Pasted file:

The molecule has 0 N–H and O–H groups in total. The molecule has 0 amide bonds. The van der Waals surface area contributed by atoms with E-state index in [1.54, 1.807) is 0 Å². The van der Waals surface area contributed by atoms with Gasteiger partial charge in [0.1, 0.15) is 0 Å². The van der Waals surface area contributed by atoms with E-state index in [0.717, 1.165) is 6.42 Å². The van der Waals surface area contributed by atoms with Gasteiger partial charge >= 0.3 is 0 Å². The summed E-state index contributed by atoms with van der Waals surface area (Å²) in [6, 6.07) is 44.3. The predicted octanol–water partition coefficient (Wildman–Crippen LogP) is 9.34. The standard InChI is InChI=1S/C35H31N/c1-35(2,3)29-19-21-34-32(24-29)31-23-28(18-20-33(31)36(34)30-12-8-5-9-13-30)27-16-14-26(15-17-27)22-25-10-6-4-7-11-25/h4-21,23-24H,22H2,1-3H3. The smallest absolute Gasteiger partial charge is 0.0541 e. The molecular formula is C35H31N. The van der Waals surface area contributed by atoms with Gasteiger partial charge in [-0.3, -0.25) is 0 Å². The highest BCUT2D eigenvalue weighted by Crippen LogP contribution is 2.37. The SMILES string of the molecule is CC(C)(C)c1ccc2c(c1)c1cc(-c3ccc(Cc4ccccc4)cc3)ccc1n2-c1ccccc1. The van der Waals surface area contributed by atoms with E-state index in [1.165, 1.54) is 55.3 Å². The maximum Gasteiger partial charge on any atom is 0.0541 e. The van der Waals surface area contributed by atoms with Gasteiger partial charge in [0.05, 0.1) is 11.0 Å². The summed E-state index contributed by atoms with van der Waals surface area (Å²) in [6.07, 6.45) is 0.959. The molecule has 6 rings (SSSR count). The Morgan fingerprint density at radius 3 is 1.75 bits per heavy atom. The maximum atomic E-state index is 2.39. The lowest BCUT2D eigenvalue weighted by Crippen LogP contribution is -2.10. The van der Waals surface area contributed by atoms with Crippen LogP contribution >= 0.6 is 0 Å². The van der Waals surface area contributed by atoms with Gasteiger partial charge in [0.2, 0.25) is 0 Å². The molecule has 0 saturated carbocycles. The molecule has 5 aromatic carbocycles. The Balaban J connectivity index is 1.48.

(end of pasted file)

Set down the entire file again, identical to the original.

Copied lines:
The molecule has 0 N–H and O–H groups in total. The molecule has 0 amide bonds. The van der Waals surface area contributed by atoms with E-state index in [1.54, 1.807) is 0 Å². The van der Waals surface area contributed by atoms with Gasteiger partial charge in [0.1, 0.15) is 0 Å². The van der Waals surface area contributed by atoms with E-state index in [0.717, 1.165) is 6.42 Å². The van der Waals surface area contributed by atoms with Gasteiger partial charge >= 0.3 is 0 Å². The summed E-state index contributed by atoms with van der Waals surface area (Å²) in [6, 6.07) is 44.3. The predicted octanol–water partition coefficient (Wildman–Crippen LogP) is 9.34. The standard InChI is InChI=1S/C35H31N/c1-35(2,3)29-19-21-34-32(24-29)31-23-28(18-20-33(31)36(34)30-12-8-5-9-13-30)27-16-14-26(15-17-27)22-25-10-6-4-7-11-25/h4-21,23-24H,22H2,1-3H3. The smallest absolute Gasteiger partial charge is 0.0541 e. The molecular formula is C35H31N. The van der Waals surface area contributed by atoms with Gasteiger partial charge in [-0.3, -0.25) is 0 Å². The highest BCUT2D eigenvalue weighted by Crippen LogP contribution is 2.37. The SMILES string of the molecule is CC(C)(C)c1ccc2c(c1)c1cc(-c3ccc(Cc4ccccc4)cc3)ccc1n2-c1ccccc1. The van der Waals surface area contributed by atoms with E-state index in [1.165, 1.54) is 55.3 Å². The maximum Gasteiger partial charge on any atom is 0.0541 e. The van der Waals surface area contributed by atoms with Gasteiger partial charge in [0.05, 0.1) is 11.0 Å². The summed E-state index contributed by atoms with van der Waals surface area (Å²) in [6.07, 6.45) is 0.959. The molecule has 6 rings (SSSR count). The Morgan fingerprint density at radius 3 is 1.75 bits per heavy atom. The maximum atomic E-state index is 2.39. The lowest BCUT2D eigenvalue weighted by Crippen LogP contribution is -2.10. The van der Waals surface area contributed by atoms with Crippen LogP contribution >= 0.6 is 0 Å². The van der Waals surface area contributed by atoms with Gasteiger partial charge in [0.2, 0.25) is 0 Å². The molecule has 0 saturated carbocycles. The molecule has 5 aromatic carbocycles. The Balaban J connectivity index is 1.48.